Bones found in King Richard III hunt

2012-09-12 19:33
Archaeologists hunting for the lost grave of king Richard III have found human bones. (Alik Keplicz, AP)

Archaeologists hunting for the lost grave of king Richard III have found human bones. (Alik Keplicz, AP)

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London - British archaeologists hunting for the lost grave of king Richard III under a city centre car park in central England said on Wednesday that they had found human bones.

Researchers from the University of Leicester in central England have sent the remains for DNA testing to determine whether they are those of Richard, who ruled England between 1483 and 1485.

The team, which has been excavating a car park in the city of Leicester for three weeks, was set to reveal more details about the discovery at a press conference on Wednesday.

"What we have uncovered is truly remarkable and today we will be announcing to the world that the search for king Richard III has taken a dramatic new turn," University of Leicester researcher Richard Taylor said.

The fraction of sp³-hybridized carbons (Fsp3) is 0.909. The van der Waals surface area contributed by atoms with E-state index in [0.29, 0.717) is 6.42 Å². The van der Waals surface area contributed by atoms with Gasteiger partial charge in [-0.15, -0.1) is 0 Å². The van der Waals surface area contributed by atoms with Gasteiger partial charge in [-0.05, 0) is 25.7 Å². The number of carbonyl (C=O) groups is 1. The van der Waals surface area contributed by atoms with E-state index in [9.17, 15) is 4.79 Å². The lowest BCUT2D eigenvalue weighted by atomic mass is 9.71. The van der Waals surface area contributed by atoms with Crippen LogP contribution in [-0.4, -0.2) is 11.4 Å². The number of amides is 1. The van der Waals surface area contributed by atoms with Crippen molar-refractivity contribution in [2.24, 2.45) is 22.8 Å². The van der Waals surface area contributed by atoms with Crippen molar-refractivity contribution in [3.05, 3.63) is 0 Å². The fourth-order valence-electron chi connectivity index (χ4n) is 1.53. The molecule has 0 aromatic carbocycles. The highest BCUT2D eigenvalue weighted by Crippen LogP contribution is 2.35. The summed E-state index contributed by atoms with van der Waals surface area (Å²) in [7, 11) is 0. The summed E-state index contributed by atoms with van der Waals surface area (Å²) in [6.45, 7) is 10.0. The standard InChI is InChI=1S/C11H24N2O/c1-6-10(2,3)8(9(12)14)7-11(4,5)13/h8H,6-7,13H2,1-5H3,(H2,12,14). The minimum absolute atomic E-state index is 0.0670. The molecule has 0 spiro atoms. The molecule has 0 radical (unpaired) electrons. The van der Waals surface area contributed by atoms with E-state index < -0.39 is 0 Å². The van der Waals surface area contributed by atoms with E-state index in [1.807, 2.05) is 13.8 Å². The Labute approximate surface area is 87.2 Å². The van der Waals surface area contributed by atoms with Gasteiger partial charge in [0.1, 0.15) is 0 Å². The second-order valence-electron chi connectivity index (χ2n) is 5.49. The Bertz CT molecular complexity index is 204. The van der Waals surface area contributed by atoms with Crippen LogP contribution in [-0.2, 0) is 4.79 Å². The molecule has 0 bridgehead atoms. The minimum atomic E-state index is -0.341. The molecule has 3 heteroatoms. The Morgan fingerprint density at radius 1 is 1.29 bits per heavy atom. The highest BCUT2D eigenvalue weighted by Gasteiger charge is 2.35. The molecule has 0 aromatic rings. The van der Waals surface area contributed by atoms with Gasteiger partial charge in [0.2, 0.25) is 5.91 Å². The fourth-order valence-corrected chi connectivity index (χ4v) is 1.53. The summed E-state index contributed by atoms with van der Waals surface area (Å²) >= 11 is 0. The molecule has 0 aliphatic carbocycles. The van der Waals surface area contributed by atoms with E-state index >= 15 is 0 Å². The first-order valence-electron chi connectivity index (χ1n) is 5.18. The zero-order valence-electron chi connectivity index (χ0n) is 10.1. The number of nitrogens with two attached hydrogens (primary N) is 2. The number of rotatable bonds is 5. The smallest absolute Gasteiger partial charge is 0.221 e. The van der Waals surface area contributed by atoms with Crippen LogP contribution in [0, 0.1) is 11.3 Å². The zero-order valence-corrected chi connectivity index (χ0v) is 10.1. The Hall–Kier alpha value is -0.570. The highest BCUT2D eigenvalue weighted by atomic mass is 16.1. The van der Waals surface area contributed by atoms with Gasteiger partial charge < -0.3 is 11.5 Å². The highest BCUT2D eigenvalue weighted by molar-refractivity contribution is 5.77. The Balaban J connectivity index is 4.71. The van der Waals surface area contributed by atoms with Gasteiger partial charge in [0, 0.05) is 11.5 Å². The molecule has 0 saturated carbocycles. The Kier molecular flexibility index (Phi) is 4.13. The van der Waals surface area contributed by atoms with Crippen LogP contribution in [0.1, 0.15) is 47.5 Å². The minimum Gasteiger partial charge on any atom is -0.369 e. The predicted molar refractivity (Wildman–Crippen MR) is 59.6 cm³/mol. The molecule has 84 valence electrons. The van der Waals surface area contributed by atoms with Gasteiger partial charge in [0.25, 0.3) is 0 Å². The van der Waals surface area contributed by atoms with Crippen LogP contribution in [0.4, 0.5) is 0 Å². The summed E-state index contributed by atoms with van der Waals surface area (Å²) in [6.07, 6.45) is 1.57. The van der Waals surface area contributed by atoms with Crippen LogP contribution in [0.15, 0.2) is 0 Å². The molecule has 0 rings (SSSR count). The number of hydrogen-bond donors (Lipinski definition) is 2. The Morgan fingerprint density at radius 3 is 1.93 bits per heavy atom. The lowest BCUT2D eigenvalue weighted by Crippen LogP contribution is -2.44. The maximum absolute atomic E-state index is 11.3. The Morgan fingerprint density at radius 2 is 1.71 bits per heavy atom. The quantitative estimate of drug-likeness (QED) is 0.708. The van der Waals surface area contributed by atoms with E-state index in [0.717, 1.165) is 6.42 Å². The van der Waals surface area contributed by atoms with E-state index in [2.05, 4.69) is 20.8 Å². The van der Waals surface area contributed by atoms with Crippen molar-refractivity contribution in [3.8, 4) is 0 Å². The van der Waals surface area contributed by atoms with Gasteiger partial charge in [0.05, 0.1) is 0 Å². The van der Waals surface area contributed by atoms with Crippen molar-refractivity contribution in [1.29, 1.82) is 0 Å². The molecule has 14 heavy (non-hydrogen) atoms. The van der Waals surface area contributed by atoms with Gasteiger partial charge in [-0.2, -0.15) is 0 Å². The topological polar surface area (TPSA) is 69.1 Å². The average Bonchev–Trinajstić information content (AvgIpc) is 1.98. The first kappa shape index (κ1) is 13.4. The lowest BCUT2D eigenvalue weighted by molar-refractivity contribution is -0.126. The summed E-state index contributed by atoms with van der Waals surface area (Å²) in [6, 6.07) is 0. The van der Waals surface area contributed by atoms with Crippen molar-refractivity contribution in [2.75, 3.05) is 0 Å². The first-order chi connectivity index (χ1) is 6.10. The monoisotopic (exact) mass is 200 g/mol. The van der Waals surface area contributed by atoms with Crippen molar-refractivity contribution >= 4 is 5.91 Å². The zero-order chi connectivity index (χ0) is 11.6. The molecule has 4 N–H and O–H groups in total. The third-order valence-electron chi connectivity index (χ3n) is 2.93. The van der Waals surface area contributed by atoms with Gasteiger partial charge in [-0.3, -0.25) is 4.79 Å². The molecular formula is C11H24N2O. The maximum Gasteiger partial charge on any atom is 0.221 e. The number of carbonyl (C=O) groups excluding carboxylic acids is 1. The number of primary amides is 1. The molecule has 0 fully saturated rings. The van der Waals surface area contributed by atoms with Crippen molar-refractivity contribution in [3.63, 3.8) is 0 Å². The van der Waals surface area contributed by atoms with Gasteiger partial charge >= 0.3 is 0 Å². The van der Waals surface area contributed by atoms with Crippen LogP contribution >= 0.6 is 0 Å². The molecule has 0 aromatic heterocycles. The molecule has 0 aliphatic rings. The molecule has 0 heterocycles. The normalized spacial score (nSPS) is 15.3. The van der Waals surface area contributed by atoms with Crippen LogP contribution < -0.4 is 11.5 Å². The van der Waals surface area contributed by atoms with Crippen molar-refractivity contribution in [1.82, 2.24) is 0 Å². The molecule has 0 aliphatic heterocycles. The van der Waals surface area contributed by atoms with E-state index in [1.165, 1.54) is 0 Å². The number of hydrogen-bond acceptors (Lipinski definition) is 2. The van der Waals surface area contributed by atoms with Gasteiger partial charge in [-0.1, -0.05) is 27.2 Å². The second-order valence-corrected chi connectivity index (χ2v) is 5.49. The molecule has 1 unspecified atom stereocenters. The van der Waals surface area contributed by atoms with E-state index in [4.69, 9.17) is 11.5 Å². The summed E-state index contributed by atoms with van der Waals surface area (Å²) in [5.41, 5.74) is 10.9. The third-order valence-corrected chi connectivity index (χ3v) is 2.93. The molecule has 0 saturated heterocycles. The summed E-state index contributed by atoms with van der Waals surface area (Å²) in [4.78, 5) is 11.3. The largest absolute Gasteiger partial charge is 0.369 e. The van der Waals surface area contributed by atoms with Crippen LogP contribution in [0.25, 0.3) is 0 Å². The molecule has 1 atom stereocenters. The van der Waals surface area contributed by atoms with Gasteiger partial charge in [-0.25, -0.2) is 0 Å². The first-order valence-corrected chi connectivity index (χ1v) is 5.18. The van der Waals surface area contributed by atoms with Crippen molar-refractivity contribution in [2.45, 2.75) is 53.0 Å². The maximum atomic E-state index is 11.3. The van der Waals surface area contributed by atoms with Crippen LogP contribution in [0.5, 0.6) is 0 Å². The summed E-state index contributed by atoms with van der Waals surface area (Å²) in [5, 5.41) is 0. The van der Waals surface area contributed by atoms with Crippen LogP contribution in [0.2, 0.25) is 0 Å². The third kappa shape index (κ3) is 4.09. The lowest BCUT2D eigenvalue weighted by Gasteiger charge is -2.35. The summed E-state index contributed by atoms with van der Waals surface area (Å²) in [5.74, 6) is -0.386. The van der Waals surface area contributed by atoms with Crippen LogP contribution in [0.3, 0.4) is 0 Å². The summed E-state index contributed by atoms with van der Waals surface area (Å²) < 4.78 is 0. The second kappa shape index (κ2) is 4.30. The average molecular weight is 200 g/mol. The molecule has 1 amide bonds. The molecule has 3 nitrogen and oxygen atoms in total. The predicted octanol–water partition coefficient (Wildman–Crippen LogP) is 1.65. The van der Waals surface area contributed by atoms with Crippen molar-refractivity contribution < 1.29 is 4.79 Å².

Richard III, who is today best known as the villain of a William Shakespeare play, is believed to have been buried at the Franciscan friary of Greyfriars in Leicester after his death in the Battle of Bosworth in 1485.

The dig has already uncovered parts of the friary, which was demolished in the 1530s.

The team used ground-penetrating radar equipment to pinpoint the best areas of the car park to begin the search.

Taylor said the team will use DNA from a man who is a direct descendant of Richard's eldest sister, Anne of York, to try to get a match.

"We have sent the remains off to the laboratory for analysis. DNA testing will take between eight and 12 weeks and the remains are being analysed as we speak," said Taylor.

"It is an exciting discovery."

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